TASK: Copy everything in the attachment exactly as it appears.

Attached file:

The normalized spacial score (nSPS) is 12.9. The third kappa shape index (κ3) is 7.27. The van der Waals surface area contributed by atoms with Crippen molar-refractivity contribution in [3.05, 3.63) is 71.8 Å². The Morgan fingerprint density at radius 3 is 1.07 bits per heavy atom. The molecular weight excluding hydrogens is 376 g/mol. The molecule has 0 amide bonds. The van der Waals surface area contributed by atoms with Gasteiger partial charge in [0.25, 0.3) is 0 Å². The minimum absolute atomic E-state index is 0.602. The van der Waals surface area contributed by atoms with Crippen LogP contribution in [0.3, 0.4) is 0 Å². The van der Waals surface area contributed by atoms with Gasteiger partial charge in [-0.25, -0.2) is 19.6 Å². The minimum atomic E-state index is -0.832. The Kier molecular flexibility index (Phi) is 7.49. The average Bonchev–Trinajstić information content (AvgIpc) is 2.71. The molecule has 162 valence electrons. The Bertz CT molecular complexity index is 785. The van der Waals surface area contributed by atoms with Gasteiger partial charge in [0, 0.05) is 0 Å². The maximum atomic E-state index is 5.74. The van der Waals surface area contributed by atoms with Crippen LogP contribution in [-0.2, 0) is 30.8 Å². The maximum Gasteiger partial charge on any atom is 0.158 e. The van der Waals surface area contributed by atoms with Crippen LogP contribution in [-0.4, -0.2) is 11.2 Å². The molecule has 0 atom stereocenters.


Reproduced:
The normalized spacial score (nSPS) is 12.9. The third kappa shape index (κ3) is 7.27. The van der Waals surface area contributed by atoms with Crippen molar-refractivity contribution in [3.05, 3.63) is 71.8 Å². The Morgan fingerprint density at radius 3 is 1.07 bits per heavy atom. The molecular weight excluding hydrogens is 376 g/mol. The molecule has 0 amide bonds. The van der Waals surface area contributed by atoms with Gasteiger partial charge in [0.25, 0.3) is 0 Å². The minimum absolute atomic E-state index is 0.602. The van der Waals surface area contributed by atoms with Crippen LogP contribution in [0.3, 0.4) is 0 Å². The van der Waals surface area contributed by atoms with Gasteiger partial charge in [-0.25, -0.2) is 19.6 Å². The minimum atomic E-state index is -0.832. The Kier molecular flexibility index (Phi) is 7.49. The average Bonchev–Trinajstić information content (AvgIpc) is 2.71. The molecule has 162 valence electrons. The Bertz CT molecular complexity index is 785. The van der Waals surface area contributed by atoms with Gasteiger partial charge in [0, 0.05) is 0 Å². The maximum atomic E-state index is 5.74. The van der Waals surface area contributed by atoms with Crippen LogP contribution in [-0.2, 0) is 30.8 Å². The maximum Gasteiger partial charge on any atom is 0.158 e. The van der Waals surface area contributed by atoms with Crippen LogP contribution in [-0.4, -0.2) is 11.2 Å². The molecule has 0 atom stereocenters.